Complacency Throws Markets Off Course

 

Foreword from ShareInvestor

This article “Complacency Throws Markets Off Course?” by R SIVANITHY was first published in The Business Times on 11 Oct 2017 and is reproduced in this blog in its entirety.

Students of statistics and other social sciences would be familiar with the phrase “regression to the mean” that broadly means there is a long-term equilibrium towards which phenomena will tend towards.

The person who discovered it was 19th century scientist Francis Galton who found that tall men were more likely to sire shorter sons and that short men were more likely to father tall sons, as if some mysterious force was causing human heights to move away from extremes towards some kind of average for all humans.

This of course makes perfect sense because if tall men had tall sons and short men short sons, then the world would eventually be filled with very tall and very short men with little in between.

Since this not the case, it would be safe to assume that somehow, the natural order of the world requires people’s heights to regress towards some sort of average or mean so as to maintain some semblance of balance and equilibrium.

As applied to the stock market, regression to the mean refers to some kind of stable, long-term average towards which prices will gravitate, though unlike in biology it isn’t driven by a genetic imperative but instead by the very human emotions of greed and fear. And, for decades, these opposing forces have acted as they should, pushing stocks up when greed takes grip and dragging them lower when fear kicks in.

So it was that market movements followed some kind of regular rhythm, not necessarily one that was predictable but certainly one that over time resulted in prices that made sense.

Stated differently, even though stocks regularly deviated from their optimal levels – thus enabling supernormal profits to be made – investors could be assured that some sort of equilibrium would prevail and that assets would generally be allocated to their best possible uses after adjusting for risk. This is no longer the case following the US sub-prime crisis of 2008 and the extraordinary lengths that the US Federal Reserve and other Western central banks took to rescue their sinking economies.

Throughout the past nine years, two forces have acted on Wall Street to drive complacency up to unprecedented levels, interfered with the natural evolution of prices and thrown regression to the mean off course.

Artificially Depressed

The first is the slashing of interest rates to zero and keeping them artificially depressed for several years. Assuming that the cost of credit, like any other commodity, should be determined by the forces of demand and supply, then forcible depression such as this amounts to prolonged interference that has upset the natural balance.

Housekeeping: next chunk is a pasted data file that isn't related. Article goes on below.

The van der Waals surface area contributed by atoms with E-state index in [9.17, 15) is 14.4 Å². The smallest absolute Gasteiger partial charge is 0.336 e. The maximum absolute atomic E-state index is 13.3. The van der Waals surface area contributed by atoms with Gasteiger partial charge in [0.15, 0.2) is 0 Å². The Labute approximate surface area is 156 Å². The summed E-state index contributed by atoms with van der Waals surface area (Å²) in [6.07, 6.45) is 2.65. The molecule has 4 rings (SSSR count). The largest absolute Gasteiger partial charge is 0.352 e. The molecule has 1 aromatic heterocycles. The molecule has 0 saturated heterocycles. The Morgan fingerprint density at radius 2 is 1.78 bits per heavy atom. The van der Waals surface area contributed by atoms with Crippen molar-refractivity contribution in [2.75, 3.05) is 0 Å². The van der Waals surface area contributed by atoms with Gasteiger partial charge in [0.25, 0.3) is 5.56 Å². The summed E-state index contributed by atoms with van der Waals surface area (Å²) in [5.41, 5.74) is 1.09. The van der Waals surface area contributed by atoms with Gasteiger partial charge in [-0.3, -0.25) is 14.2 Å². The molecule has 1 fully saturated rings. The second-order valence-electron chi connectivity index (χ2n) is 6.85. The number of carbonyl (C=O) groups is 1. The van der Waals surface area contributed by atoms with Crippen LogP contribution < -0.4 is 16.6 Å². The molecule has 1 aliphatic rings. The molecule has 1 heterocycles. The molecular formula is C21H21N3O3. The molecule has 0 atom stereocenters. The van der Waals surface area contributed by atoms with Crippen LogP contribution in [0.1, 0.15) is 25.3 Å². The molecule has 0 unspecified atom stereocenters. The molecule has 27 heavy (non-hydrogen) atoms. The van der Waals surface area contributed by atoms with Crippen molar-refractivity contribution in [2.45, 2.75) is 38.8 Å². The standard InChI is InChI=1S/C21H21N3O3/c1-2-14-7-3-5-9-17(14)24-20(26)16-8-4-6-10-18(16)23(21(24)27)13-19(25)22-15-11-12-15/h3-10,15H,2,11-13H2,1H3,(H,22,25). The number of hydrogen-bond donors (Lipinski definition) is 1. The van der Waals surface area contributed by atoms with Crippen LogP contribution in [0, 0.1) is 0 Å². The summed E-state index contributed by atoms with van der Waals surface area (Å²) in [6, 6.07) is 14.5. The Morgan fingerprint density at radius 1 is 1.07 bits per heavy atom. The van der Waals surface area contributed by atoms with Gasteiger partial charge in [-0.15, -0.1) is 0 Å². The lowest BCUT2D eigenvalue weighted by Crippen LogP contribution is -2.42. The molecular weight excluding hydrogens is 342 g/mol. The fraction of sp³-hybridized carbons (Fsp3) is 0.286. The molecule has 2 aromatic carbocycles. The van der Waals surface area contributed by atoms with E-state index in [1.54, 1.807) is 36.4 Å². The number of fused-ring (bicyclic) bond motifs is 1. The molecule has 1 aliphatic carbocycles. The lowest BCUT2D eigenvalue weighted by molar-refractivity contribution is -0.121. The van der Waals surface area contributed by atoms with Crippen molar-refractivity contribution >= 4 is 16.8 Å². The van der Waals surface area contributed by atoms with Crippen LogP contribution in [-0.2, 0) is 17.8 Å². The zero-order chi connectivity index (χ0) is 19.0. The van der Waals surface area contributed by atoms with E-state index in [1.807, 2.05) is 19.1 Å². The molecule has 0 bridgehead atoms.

If so, then the long-term equilibrium towards which prices should have gravitated is no longer realistically probable or in focus; instead, we have a constantly rising target that is heavily driven by greed and fear, though the latter is not fear of monetary loss but fear of being left out.

This is because of the second factor at work, the explicit guarantee that markets have from central banks like the Fed that if trouble was to strike, rates would again be driven down and money printed to bail everyone out. The moral hazard present in such an assurance has been readily observable over the past eight years – with no need to worry about risk because of the presence of a Fed-created safety net, Wall Street has continued rising and has dozens of all-time highs.

Thus it is that the VIX Index which tracks the options market’s expectations of future volatility, is currently at a 20-year low, a clear indication that risk is no longer part of the equation. Looked at differently, if the market does not expect much volatility ahead, then it’s possible to say investors are super-complacent.

 Wall Street Belief

Wall Street, which is supposedly the world’s most liquid and efficient stock market, now believes that prices will continue to head higher with no end in sight even when the nuclear threat from North Korea has not subsided, interest rates are rising and notwithstanding the fact that the Trump administration, which has failed in its bid to reform healthcare, will face monumental problems pushing through its tax proposals.

This is where markets find themselves now and what the endgame might be is anyone’s guess. If risk is not on the table any more, then thanks to the explicit guarantees from central banks, most notably the Fed, regression to the mean can no longer be counted upon as a driving force in markets.